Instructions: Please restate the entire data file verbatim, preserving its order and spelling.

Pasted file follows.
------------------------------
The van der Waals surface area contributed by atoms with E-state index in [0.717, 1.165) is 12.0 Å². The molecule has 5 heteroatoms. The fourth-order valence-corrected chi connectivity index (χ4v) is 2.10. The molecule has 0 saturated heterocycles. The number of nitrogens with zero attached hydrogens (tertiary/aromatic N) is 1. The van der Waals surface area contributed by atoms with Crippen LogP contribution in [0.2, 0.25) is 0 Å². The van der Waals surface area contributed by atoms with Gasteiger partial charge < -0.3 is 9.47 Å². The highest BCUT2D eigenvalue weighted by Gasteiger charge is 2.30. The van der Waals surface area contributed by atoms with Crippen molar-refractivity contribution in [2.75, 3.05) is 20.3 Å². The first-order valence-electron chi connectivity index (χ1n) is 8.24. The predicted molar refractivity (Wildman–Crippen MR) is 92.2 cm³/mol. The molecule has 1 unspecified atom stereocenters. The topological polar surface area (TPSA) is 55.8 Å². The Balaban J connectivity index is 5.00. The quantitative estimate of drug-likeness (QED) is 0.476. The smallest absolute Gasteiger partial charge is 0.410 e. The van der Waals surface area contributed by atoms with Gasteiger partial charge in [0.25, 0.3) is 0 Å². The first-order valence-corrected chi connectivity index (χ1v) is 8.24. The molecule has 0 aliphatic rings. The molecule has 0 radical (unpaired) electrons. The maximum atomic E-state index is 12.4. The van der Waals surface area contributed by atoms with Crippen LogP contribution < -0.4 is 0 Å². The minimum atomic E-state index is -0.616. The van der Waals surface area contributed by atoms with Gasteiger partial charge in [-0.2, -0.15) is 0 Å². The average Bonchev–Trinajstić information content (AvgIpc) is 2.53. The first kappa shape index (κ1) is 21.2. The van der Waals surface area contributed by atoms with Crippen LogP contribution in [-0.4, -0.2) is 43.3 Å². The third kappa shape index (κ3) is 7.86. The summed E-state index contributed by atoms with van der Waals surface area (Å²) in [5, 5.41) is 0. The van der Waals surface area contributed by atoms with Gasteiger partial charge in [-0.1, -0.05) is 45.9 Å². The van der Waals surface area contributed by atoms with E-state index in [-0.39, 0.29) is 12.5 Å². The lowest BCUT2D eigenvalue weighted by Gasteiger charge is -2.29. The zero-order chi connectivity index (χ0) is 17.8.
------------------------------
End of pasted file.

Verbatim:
The van der Waals surface area contributed by atoms with E-state index in [0.717, 1.165) is 12.0 Å². The molecule has 5 heteroatoms. The fourth-order valence-corrected chi connectivity index (χ4v) is 2.10. The molecule has 0 saturated heterocycles. The number of nitrogens with zero attached hydrogens (tertiary/aromatic N) is 1. The van der Waals surface area contributed by atoms with Crippen LogP contribution in [0.2, 0.25) is 0 Å². The van der Waals surface area contributed by atoms with Gasteiger partial charge < -0.3 is 9.47 Å². The highest BCUT2D eigenvalue weighted by Gasteiger charge is 2.30. The van der Waals surface area contributed by atoms with Crippen molar-refractivity contribution in [2.75, 3.05) is 20.3 Å². The first-order valence-electron chi connectivity index (χ1n) is 8.24. The predicted molar refractivity (Wildman–Crippen MR) is 92.2 cm³/mol. The molecule has 1 unspecified atom stereocenters. The topological polar surface area (TPSA) is 55.8 Å². The Balaban J connectivity index is 5.00. The quantitative estimate of drug-likeness (QED) is 0.476. The smallest absolute Gasteiger partial charge is 0.410 e. The van der Waals surface area contributed by atoms with Gasteiger partial charge in [0.25, 0.3) is 0 Å². The first-order valence-corrected chi connectivity index (χ1v) is 8.24. The molecule has 0 aliphatic rings. The molecule has 0 radical (unpaired) electrons. The maximum atomic E-state index is 12.4. The van der Waals surface area contributed by atoms with Crippen LogP contribution < -0.4 is 0 Å². The minimum atomic E-state index is -0.616. The van der Waals surface area contributed by atoms with Gasteiger partial charge in [-0.2, -0.15) is 0 Å². The average Bonchev–Trinajstić information content (AvgIpc) is 2.53. The first kappa shape index (κ1) is 21.2. The van der Waals surface area contributed by atoms with Crippen LogP contribution in [-0.4, -0.2) is 43.3 Å². The third kappa shape index (κ3) is 7.86. The summed E-state index contributed by atoms with van der Waals surface area (Å²) in [5, 5.41) is 0. The van der Waals surface area contributed by atoms with Gasteiger partial charge in [-0.1, -0.05) is 45.9 Å². The van der Waals surface area contributed by atoms with E-state index in [-0.39, 0.29) is 12.5 Å². The lowest BCUT2D eigenvalue weighted by Gasteiger charge is -2.29. The zero-order chi connectivity index (χ0) is 17.8.